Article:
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The Cuban Missile Crisis
Aerial Photo of Missiles, 1962

Mar 17, 2006, 3:22pm

Aerial Photograph of Missiles in Cuba (1962)

Aerial Photograph of Missiles in Cuba (1962)
MRBM Launch Site 2 San Cristobal 1 November 1962; United States Department of Defense: Cuban Missile Crisis, 10/1962-11/1962, PX 66-20-91; ARC #193933; John F. Kennedy Library; NARA

The Cuban Missile Crisis of October 1962 was one of the turning points of the Cold War between the United States and the Soviet Union. At that time the two superpowers came close to war, possibly with nuclear weapons; after it, both countries began to seek ways to adjust to each other, in particular, to prevent the use of nuclear weapons.

The events of the Cuban Missile Crisis demonstrated the maturity of the U.S. intelligence community, especially in its ability to collect and analyze information. The crucial roles of human intelligence (HUMINT) and photographic intelligence (PHOTINT) in the Cuban Missile Crisis have been known from the beginning. Documents declassified and released in 1998 now reveal that signals intelligence (SIGINT) also played an exceedingly important part in managing the crisis.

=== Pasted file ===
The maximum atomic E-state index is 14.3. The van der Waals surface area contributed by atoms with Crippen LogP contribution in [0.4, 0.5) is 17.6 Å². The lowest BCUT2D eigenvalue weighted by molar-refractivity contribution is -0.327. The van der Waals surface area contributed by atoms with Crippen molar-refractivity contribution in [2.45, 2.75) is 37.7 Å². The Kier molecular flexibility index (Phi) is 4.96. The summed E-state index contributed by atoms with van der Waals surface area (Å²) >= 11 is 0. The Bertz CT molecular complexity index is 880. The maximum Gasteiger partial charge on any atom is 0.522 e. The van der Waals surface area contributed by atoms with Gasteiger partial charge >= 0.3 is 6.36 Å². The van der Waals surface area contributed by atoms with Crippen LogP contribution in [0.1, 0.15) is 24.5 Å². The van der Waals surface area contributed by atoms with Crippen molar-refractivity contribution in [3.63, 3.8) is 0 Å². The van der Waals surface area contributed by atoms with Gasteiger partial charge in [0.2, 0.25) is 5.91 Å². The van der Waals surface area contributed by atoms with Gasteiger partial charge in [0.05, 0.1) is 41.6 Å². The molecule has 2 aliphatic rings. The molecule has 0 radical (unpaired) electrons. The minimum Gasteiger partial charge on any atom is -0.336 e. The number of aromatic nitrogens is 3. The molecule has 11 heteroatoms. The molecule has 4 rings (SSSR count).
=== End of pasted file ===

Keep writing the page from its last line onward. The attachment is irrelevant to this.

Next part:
When Fidel Castro took power in Cuba by overthrowing the previous dictator, Fulgencio Batista, he was hailed as a liberator by the Cuban people themselves and became a hero to the American people as well. However, Castro soon took actions inimical to American interests and aligned his country publicly with the Soviet Union. The U.S. public and government were gravely concerned about the creation of a communist state and member of the Soviet Bloc only seventy miles from its southern shores; this problem became a major focus of the new Kennedy administration when it took office in January 1961.

On October 22, President Kennedy appeared on television and announced the U-2 findings to an anxious public. Despite assurances from the Soviet government that the buildup was defensive in nature, he said, medium-range and intermediate-range ballistic missiles had been introduced into Cuba. He called for their withdrawal or elimination. As one measure to solve the crisis, he proclaimed a naval "quarantine" of Cuban ports to prevent the introduction of additional Soviet armaments. Kennedy also warned that further actions might be needed if the buildup of offensive weapons continued.

The answer came the next day, from signals intelligence. A Navy SIGINT direction finding net in the Atlantic located the Soviet ships by intercepting and triangulating messages that they were sending back to the Soviet Union. The ships were stopped dead in the water, outside the ring of American naval vessels waiting for them. A confrontation had been averted, one that might have precipitated war. The president, his cabinet, and the American people could breathe a little easier.

Later, once the Soviets agreed to remove the ballistic missiles from Cuba, NSA reports also provided evidence to the American government that the Communist Bloc also considered the crisis over.

Source: National Security Agency (Exerpt)

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